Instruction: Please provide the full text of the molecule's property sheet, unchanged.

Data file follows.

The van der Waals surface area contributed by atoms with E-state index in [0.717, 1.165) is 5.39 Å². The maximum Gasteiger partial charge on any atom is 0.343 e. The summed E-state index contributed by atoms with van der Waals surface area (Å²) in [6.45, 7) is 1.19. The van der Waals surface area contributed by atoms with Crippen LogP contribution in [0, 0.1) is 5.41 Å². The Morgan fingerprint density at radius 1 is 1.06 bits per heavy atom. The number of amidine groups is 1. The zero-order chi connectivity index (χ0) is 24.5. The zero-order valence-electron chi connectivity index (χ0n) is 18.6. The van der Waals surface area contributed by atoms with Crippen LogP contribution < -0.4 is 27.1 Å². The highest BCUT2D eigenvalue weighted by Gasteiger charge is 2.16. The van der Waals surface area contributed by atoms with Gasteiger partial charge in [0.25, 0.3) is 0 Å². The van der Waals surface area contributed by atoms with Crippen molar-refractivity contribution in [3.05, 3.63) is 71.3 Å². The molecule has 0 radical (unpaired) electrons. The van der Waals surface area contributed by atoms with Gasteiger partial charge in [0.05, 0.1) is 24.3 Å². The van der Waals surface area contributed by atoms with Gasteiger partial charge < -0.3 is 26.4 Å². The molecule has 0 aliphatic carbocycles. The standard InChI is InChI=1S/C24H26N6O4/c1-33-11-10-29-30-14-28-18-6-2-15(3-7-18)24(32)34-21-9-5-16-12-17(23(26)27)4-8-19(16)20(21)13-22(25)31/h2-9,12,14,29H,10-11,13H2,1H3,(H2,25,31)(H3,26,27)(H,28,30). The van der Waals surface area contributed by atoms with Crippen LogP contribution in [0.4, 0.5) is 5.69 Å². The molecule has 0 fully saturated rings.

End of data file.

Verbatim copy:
The van der Waals surface area contributed by atoms with E-state index in [0.717, 1.165) is 5.39 Å². The maximum Gasteiger partial charge on any atom is 0.343 e. The summed E-state index contributed by atoms with van der Waals surface area (Å²) in [6.45, 7) is 1.19. The van der Waals surface area contributed by atoms with Crippen LogP contribution in [0, 0.1) is 5.41 Å². The Morgan fingerprint density at radius 1 is 1.06 bits per heavy atom. The number of amidine groups is 1. The zero-order chi connectivity index (χ0) is 24.5. The zero-order valence-electron chi connectivity index (χ0n) is 18.6. The van der Waals surface area contributed by atoms with Crippen LogP contribution < -0.4 is 27.1 Å². The highest BCUT2D eigenvalue weighted by Gasteiger charge is 2.16. The van der Waals surface area contributed by atoms with Gasteiger partial charge in [0.25, 0.3) is 0 Å². The van der Waals surface area contributed by atoms with Crippen molar-refractivity contribution in [3.05, 3.63) is 71.3 Å². The molecule has 0 radical (unpaired) electrons. The van der Waals surface area contributed by atoms with Gasteiger partial charge in [0.05, 0.1) is 24.3 Å². The van der Waals surface area contributed by atoms with Gasteiger partial charge < -0.3 is 26.4 Å². The molecule has 0 aliphatic carbocycles. The standard InChI is InChI=1S/C24H26N6O4/c1-33-11-10-29-30-14-28-18-6-2-15(3-7-18)24(32)34-21-9-5-16-12-17(23(26)27)4-8-19(16)20(21)13-22(25)31/h2-9,12,14,29H,10-11,13H2,1H3,(H2,25,31)(H3,26,27)(H,28,30). The van der Waals surface area contributed by atoms with Crippen LogP contribution in [0.4, 0.5) is 5.69 Å². The molecule has 0 fully saturated rings.